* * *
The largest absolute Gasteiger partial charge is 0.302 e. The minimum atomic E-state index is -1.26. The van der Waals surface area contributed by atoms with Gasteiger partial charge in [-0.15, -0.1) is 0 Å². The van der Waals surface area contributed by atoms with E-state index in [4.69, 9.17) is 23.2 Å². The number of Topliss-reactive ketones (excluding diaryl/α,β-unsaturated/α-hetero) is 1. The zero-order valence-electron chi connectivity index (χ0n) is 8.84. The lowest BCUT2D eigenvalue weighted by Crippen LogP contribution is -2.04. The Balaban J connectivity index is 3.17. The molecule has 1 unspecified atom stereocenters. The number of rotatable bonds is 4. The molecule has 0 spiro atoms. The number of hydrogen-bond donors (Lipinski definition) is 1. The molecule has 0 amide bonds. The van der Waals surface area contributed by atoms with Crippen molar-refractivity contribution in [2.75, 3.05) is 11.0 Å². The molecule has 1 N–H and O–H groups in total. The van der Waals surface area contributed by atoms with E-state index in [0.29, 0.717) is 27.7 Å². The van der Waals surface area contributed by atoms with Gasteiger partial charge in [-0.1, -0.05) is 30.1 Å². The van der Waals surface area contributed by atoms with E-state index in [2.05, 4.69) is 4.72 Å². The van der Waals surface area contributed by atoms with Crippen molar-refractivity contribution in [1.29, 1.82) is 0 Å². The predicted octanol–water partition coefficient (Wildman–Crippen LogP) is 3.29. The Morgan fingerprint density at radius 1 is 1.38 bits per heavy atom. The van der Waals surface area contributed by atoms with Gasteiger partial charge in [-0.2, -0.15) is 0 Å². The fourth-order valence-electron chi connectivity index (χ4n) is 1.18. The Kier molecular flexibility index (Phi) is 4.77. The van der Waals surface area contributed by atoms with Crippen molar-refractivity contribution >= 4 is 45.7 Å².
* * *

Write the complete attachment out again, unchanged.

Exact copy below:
The largest absolute Gasteiger partial charge is 0.302 e. The minimum atomic E-state index is -1.26. The van der Waals surface area contributed by atoms with Gasteiger partial charge in [-0.15, -0.1) is 0 Å². The van der Waals surface area contributed by atoms with E-state index in [4.69, 9.17) is 23.2 Å². The number of Topliss-reactive ketones (excluding diaryl/α,β-unsaturated/α-hetero) is 1. The zero-order valence-electron chi connectivity index (χ0n) is 8.84. The lowest BCUT2D eigenvalue weighted by Crippen LogP contribution is -2.04. The Balaban J connectivity index is 3.17. The molecule has 1 unspecified atom stereocenters. The number of rotatable bonds is 4. The molecule has 0 spiro atoms. The number of hydrogen-bond donors (Lipinski definition) is 1. The molecule has 0 amide bonds. The van der Waals surface area contributed by atoms with Crippen molar-refractivity contribution in [2.75, 3.05) is 11.0 Å². The molecule has 1 N–H and O–H groups in total. The van der Waals surface area contributed by atoms with E-state index in [0.29, 0.717) is 27.7 Å². The van der Waals surface area contributed by atoms with Gasteiger partial charge in [-0.1, -0.05) is 30.1 Å². The van der Waals surface area contributed by atoms with E-state index in [2.05, 4.69) is 4.72 Å². The van der Waals surface area contributed by atoms with Crippen molar-refractivity contribution in [1.29, 1.82) is 0 Å². The predicted octanol–water partition coefficient (Wildman–Crippen LogP) is 3.29. The Morgan fingerprint density at radius 1 is 1.38 bits per heavy atom. The van der Waals surface area contributed by atoms with Gasteiger partial charge in [-0.2, -0.15) is 0 Å². The fourth-order valence-electron chi connectivity index (χ4n) is 1.18. The Kier molecular flexibility index (Phi) is 4.77. The van der Waals surface area contributed by atoms with Crippen molar-refractivity contribution >= 4 is 45.7 Å².